Example : Product, service, process, person, organization, system, resource.

Note: Objects can be material (e.g. an engine, a sheet of paper, a diamond), non-material (e.g. conversion ratio, a project plan) or imagined (e.g. the future state of the organization).

Quality

Degree to which a set of inherent characteristics of an object fulfils requirements. Note : The term “quality” can be used with adjectives such as poor, good or excellent. Note : “Inherent”, as opposed to “assigned”, means existing in the object.

Grade

Category or rank given to different requirements for an object having the same functional use.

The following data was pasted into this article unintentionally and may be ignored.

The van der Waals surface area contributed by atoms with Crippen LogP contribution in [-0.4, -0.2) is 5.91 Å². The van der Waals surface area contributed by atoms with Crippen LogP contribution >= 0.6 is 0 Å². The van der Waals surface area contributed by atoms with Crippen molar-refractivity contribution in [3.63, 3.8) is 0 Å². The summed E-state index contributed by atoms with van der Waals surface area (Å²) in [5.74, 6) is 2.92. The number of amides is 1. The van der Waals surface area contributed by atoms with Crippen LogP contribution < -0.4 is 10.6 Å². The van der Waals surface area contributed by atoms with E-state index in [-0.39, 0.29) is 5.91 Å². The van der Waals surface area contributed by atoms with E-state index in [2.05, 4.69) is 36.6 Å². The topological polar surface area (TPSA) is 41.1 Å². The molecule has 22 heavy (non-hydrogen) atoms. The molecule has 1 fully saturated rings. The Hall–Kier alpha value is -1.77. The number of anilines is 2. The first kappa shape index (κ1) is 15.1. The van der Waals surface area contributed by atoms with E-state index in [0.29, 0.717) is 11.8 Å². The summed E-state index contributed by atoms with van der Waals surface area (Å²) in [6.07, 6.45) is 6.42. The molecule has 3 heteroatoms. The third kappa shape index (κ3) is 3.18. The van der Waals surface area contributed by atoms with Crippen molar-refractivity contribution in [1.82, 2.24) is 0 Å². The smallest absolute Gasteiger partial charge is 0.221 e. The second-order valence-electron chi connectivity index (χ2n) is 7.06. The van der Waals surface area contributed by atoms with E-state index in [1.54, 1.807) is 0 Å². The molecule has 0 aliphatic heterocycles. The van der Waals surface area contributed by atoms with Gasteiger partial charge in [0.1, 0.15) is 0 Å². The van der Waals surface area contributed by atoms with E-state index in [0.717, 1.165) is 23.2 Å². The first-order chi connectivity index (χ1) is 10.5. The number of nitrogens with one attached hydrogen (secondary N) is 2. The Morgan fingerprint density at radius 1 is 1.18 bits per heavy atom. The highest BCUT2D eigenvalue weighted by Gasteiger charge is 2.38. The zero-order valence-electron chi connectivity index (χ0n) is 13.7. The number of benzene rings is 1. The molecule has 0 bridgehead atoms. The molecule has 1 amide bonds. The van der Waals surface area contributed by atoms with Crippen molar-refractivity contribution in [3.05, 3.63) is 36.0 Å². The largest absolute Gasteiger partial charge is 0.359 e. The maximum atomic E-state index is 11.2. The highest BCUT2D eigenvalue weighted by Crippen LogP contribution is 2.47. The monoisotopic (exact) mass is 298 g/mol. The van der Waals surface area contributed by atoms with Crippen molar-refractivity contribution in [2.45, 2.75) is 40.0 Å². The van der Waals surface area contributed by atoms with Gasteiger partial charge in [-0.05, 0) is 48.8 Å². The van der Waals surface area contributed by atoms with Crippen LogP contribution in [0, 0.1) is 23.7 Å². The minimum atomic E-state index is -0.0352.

Example : Class of airline ticket and category of hotel in a hotel brochure.

Note : When establishing a quality requirement, the grade is generally specified.

Requirement

Need or expectation that is stated, generally implied or obligatory.

Note : “Generally implied” means that it is custom or common practice for the organization  and interested parties that the need or expectation under consideration is implied.

Note : A specified requirement is one that is stated, for example in documented information.

Note : A qualifier can be used to denote a specific type of requirement, e.g. product requirement, quality management requirement, customer requirement, quality requirement.

Note : Requirements can be generated by different interested parties or by the organization itself.

Note : It can be necessary for achieving high customer satisfaction to fulfil an expectation of a customer even if it is neither stated nor generally implied or obligatory.